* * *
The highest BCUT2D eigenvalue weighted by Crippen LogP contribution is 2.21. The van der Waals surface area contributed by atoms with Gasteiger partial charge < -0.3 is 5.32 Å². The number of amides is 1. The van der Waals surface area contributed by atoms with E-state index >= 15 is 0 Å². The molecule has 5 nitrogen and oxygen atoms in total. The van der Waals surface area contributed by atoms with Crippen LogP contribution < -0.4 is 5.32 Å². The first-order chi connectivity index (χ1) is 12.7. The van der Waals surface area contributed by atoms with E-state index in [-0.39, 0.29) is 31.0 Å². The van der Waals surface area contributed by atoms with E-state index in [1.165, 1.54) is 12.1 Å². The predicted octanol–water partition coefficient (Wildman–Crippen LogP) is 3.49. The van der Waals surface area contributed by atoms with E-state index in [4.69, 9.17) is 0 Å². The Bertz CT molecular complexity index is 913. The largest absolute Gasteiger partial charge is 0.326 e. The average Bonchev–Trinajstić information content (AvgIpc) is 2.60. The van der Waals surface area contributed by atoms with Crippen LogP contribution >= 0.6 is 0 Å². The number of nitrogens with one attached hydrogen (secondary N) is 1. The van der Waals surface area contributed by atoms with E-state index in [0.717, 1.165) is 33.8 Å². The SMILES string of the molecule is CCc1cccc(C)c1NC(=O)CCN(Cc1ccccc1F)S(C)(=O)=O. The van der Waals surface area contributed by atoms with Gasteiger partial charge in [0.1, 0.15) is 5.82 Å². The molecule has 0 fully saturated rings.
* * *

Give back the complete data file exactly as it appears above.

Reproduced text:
The highest BCUT2D eigenvalue weighted by Crippen LogP contribution is 2.21. The van der Waals surface area contributed by atoms with Gasteiger partial charge < -0.3 is 5.32 Å². The number of amides is 1. The van der Waals surface area contributed by atoms with E-state index >= 15 is 0 Å². The molecule has 5 nitrogen and oxygen atoms in total. The van der Waals surface area contributed by atoms with Crippen LogP contribution < -0.4 is 5.32 Å². The first-order chi connectivity index (χ1) is 12.7. The van der Waals surface area contributed by atoms with E-state index in [-0.39, 0.29) is 31.0 Å². The van der Waals surface area contributed by atoms with E-state index in [1.165, 1.54) is 12.1 Å². The predicted octanol–water partition coefficient (Wildman–Crippen LogP) is 3.49. The van der Waals surface area contributed by atoms with E-state index in [4.69, 9.17) is 0 Å². The Bertz CT molecular complexity index is 913. The largest absolute Gasteiger partial charge is 0.326 e. The average Bonchev–Trinajstić information content (AvgIpc) is 2.60. The van der Waals surface area contributed by atoms with Crippen LogP contribution >= 0.6 is 0 Å². The number of nitrogens with one attached hydrogen (secondary N) is 1. The van der Waals surface area contributed by atoms with E-state index in [0.717, 1.165) is 33.8 Å². The SMILES string of the molecule is CCc1cccc(C)c1NC(=O)CCN(Cc1ccccc1F)S(C)(=O)=O. The van der Waals surface area contributed by atoms with Gasteiger partial charge in [0.1, 0.15) is 5.82 Å². The molecule has 0 fully saturated rings.